- Amazon CloudWatch Alarms: So there’s a service called CloudWatch that basically sits there polling your services and keeping all kinds of metrics on what they’re doing and how they’re doing, are they feeling a little cranky, etc., and on top of CloudWatch you can build little alarms that ring when x metric goes beyond y threshold within z time frame…but instead of dinging an alarm bell it sends an Amazon Simple Notification Service (Amazon SNS) message to a topic, which then in turn can kick off the execution of a subscribed AWS Lambda function that’s listening to that topic, which can in turn push a second notification message to an Amazon SQS queue, which, unlike SNS, can do pretty much anything, like do an HTTP POST to a ChatOps client so people know what’s going on.
- Amazon CloudWatch Events: The CloudWatch service delivers a near real-time stream of system events that describe stuff that’s going on with your AWS resources, and routes little messages associated with this event to AWS Lambda functions, Amazon Kinesis streams, Amazon SNS topics, etc., or any combination of those.
- AWS OpsWorks Lifecycle events: OK so remember how I mentioned back in the bootstrapping section about using an AWS tool called AWS OpsWorks to trigger some scripts to be run — or Chef recipes to be applied — to fresh instances when they come online? Well AWS obviously includes this in this Automation section, so let me tack on 1 more example for you: in the case of an extra MySQL instance being created on the data layer, the OpsWorks configure event could trigger a Chef recipe that updates the Application server layer configuration to point to the new database instance.
- AWS Lambda Scheduled events: These events allow you to create a Lambda function and direct AWS Lambda to execute it on a regular schedule. For example, this could shut down all EC2 instances with a certain tag type when, say, the office closes down over the weekend, and then start them up again on Monday morning.
- Amazon EC2 Auto recovery: This one has some caveats so don’t get too excited about a one-click solution, but you AWS has an EC2 auto-recovery feature, where you can create a CloudWatch alarm that keeps an eye on any given EC2 instance and automatically ‘recovers” it if it becomes impaired. I use air quotes because it’s actually just cycled out gracefully with a fresh version —same AMI, same instance ID, private IP addresses, Elastic IP addresses, same instance metadata, but without any in-memory data that, in this case, will be lost. So if this seems like it might solve on of your problems, check out the docs because quite a bit to this one.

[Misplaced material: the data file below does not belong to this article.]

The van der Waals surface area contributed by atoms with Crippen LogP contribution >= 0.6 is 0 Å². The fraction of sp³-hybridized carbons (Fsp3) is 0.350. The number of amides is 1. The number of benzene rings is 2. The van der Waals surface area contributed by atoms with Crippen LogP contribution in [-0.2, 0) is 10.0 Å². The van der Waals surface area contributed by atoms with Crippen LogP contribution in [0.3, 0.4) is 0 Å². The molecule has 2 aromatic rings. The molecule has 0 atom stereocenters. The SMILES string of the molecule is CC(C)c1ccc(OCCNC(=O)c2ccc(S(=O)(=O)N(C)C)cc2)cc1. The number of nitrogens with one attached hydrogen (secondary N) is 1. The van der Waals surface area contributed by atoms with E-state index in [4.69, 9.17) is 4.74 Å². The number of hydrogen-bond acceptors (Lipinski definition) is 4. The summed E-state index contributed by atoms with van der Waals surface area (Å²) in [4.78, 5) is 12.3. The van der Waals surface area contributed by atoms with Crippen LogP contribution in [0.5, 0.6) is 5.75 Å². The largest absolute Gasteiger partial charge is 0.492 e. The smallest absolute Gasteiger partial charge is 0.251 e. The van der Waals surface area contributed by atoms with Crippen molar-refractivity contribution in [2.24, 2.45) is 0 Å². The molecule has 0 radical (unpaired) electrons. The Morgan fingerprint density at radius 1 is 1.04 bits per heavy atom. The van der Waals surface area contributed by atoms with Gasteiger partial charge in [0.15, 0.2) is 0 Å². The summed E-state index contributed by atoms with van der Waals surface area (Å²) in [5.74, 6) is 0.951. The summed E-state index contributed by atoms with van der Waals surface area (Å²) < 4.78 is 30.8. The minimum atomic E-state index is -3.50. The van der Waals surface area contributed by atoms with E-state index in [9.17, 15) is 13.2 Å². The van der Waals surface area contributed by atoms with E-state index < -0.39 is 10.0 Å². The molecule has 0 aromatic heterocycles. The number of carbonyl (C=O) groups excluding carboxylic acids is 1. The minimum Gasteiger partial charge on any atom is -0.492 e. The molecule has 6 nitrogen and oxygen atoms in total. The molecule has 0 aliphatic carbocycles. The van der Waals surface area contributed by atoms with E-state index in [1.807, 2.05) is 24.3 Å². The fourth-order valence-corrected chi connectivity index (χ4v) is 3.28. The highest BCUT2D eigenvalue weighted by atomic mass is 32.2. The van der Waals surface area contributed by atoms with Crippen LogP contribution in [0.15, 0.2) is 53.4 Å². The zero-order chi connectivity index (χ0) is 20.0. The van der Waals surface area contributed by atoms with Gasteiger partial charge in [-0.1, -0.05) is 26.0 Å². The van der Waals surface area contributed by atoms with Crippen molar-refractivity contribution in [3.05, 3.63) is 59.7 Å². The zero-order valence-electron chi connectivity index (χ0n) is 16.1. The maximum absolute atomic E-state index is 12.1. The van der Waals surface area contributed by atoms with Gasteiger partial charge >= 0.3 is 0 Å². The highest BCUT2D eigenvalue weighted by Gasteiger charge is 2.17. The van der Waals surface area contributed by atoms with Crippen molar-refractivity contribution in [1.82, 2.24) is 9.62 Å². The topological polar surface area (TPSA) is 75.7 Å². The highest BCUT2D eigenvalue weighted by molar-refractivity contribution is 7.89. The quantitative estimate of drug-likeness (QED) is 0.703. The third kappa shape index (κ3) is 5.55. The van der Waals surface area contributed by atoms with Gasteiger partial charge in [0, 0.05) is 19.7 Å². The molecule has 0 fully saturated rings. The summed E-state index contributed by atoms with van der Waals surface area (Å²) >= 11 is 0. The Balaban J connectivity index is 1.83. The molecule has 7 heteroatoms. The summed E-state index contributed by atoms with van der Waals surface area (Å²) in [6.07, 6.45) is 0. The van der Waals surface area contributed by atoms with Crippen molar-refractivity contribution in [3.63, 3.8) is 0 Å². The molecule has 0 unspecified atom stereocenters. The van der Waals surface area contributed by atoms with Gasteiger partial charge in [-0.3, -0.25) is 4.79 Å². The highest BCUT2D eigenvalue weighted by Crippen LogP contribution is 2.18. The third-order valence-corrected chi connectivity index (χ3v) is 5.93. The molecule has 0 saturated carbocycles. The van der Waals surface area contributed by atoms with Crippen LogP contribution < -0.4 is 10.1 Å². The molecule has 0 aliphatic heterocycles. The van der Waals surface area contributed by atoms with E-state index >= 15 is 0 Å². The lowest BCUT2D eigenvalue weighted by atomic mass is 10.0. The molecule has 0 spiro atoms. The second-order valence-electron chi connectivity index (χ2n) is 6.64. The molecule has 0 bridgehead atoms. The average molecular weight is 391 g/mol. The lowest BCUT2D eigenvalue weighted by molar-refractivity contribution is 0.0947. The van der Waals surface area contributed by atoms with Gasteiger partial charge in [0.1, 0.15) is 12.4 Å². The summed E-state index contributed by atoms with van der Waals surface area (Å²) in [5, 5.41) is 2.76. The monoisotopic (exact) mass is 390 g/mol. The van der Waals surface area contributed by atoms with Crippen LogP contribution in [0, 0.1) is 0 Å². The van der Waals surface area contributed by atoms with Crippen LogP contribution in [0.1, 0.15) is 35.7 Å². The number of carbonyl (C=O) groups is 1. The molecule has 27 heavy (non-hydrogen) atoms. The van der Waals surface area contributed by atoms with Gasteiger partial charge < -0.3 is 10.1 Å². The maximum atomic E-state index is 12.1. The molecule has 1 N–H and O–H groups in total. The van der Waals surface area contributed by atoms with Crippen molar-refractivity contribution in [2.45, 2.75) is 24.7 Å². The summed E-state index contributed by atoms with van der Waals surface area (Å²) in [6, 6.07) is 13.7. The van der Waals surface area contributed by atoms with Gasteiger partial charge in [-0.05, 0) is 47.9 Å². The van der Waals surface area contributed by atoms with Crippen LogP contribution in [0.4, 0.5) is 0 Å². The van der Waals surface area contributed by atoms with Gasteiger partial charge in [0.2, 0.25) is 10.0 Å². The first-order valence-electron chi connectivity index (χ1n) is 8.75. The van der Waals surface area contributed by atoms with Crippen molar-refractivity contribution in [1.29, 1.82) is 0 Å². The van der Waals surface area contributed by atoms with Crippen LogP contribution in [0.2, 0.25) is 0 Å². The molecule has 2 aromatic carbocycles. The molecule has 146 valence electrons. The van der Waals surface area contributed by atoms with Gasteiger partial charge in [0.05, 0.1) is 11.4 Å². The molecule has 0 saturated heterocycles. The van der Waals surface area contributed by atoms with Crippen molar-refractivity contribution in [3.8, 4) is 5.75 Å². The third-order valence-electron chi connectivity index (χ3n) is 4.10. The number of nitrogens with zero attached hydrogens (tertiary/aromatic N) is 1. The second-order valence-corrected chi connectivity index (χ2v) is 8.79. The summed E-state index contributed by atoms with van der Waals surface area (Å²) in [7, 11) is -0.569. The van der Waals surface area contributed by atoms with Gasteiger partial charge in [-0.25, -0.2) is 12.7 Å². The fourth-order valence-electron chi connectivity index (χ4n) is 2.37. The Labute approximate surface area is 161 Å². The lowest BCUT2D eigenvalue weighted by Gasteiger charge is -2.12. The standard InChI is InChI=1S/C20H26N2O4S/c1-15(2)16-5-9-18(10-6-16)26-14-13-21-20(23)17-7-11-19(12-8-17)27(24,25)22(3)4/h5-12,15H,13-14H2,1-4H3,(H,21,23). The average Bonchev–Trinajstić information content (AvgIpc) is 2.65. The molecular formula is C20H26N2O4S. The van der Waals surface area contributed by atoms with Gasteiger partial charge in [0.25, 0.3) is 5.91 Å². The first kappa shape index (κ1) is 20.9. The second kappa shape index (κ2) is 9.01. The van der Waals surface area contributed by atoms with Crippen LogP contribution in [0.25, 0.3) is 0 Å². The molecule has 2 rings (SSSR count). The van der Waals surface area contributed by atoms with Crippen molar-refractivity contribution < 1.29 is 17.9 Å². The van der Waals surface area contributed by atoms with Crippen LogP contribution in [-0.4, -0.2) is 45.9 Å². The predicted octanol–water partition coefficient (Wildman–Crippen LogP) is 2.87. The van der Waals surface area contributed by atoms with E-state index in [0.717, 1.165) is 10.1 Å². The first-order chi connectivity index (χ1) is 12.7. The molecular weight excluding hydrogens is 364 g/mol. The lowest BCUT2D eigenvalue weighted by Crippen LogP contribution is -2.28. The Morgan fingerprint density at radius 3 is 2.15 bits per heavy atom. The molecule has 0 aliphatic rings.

As far as design patterns go, this is one of the most important ones. I like to think of a bike with shocks. The shocks are an interface, between that front tire — which is always smashing on rocks — and rest of the bike, so you could say the tire is loosely-coupled with the bike, they’re part of the same entity and they’re both super important and mission critical, but there’s a shock in between them so impact suffered by the tire doesn’t directly transfer to the bike frame (and for that matter the rider on the bike). The two parts are still coupled, but they’re loosely coupled. That’s it at a high level. But let’s dig into some specific examples of what this means in the world of cloud infrastructure.
Well-Defined Interfaces: Let’s talk a little more about the interface thing — the shock itself — but let’s drop the mountain bike analogy for a minute. Let’s now think about computer systems. Let’s say you’re a company that sells auto-parts online. You’ve got a Sales System, an Distribution System, and a Customer Accounts System. These systems all talk to each other to go from customer registration to online purchase to order fulfillment. As these systems grow and change and scale in their own somewhat unique ways, they need well-defined interfaces for communicating with each other — they need, as AWS words it, “specific, technology-agnostic interfaces”. To use a super common example, this company might adopt RESTful API’s as their interface, and they say, “Look, design your system however you think is best but you’ve gotta do 2 things: first, it’s gotta be backwards compatible, meaning none of your new stuff will break the old stuff, second, its functionality’s gotta be exposed in the form of REST APIs so the other systems know how to talk to it, and, third, not only does it have to be exposed in a certain way, it’s gotta talk to — and listen to — 1 and only 1 single, unique entry point, a “gateway”.” And so what you have is all your services talking to each other in the same way, through the same well-defined Gateway interface. Amazon has a pretty popular service for this, aptly named ‘AWS API Gateway”.